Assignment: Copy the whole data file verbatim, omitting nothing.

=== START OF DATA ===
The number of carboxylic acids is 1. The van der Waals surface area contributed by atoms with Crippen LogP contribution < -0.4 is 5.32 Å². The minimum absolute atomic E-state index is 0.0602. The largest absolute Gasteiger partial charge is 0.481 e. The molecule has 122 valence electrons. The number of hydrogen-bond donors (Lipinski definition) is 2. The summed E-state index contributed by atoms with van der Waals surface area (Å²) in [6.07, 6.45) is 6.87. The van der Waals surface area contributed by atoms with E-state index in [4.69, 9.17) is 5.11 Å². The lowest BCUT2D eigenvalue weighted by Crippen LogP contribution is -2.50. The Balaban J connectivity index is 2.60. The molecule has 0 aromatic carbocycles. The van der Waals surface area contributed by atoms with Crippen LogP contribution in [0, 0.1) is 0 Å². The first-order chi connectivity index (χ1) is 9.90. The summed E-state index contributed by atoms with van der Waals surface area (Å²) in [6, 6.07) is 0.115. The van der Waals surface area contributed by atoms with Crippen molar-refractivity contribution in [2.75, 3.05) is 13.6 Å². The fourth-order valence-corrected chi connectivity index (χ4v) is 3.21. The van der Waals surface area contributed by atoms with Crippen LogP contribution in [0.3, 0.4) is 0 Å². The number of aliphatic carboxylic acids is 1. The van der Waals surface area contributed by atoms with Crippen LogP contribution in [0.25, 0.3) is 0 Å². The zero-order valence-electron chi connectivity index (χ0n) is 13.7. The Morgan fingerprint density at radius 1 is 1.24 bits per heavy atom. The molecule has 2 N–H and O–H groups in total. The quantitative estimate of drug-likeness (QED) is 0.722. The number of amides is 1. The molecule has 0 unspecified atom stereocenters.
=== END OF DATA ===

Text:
The number of carboxylic acids is 1. The van der Waals surface area contributed by atoms with Crippen LogP contribution < -0.4 is 5.32 Å². The minimum absolute atomic E-state index is 0.0602. The largest absolute Gasteiger partial charge is 0.481 e. The molecule has 122 valence electrons. The number of hydrogen-bond donors (Lipinski definition) is 2. The summed E-state index contributed by atoms with van der Waals surface area (Å²) in [6.07, 6.45) is 6.87. The van der Waals surface area contributed by atoms with E-state index in [4.69, 9.17) is 5.11 Å². The lowest BCUT2D eigenvalue weighted by Crippen LogP contribution is -2.50. The Balaban J connectivity index is 2.60. The molecule has 0 aromatic carbocycles. The van der Waals surface area contributed by atoms with Crippen LogP contribution in [0, 0.1) is 0 Å². The first-order chi connectivity index (χ1) is 9.90. The summed E-state index contributed by atoms with van der Waals surface area (Å²) in [6, 6.07) is 0.115. The van der Waals surface area contributed by atoms with Crippen molar-refractivity contribution in [2.75, 3.05) is 13.6 Å². The fourth-order valence-corrected chi connectivity index (χ4v) is 3.21. The van der Waals surface area contributed by atoms with Crippen LogP contribution in [0.3, 0.4) is 0 Å². The number of aliphatic carboxylic acids is 1. The van der Waals surface area contributed by atoms with Crippen LogP contribution in [0.25, 0.3) is 0 Å². The zero-order valence-electron chi connectivity index (χ0n) is 13.7. The Morgan fingerprint density at radius 1 is 1.24 bits per heavy atom. The molecule has 2 N–H and O–H groups in total. The quantitative estimate of drug-likeness (QED) is 0.722. The number of amides is 1. The molecule has 0 unspecified atom stereocenters.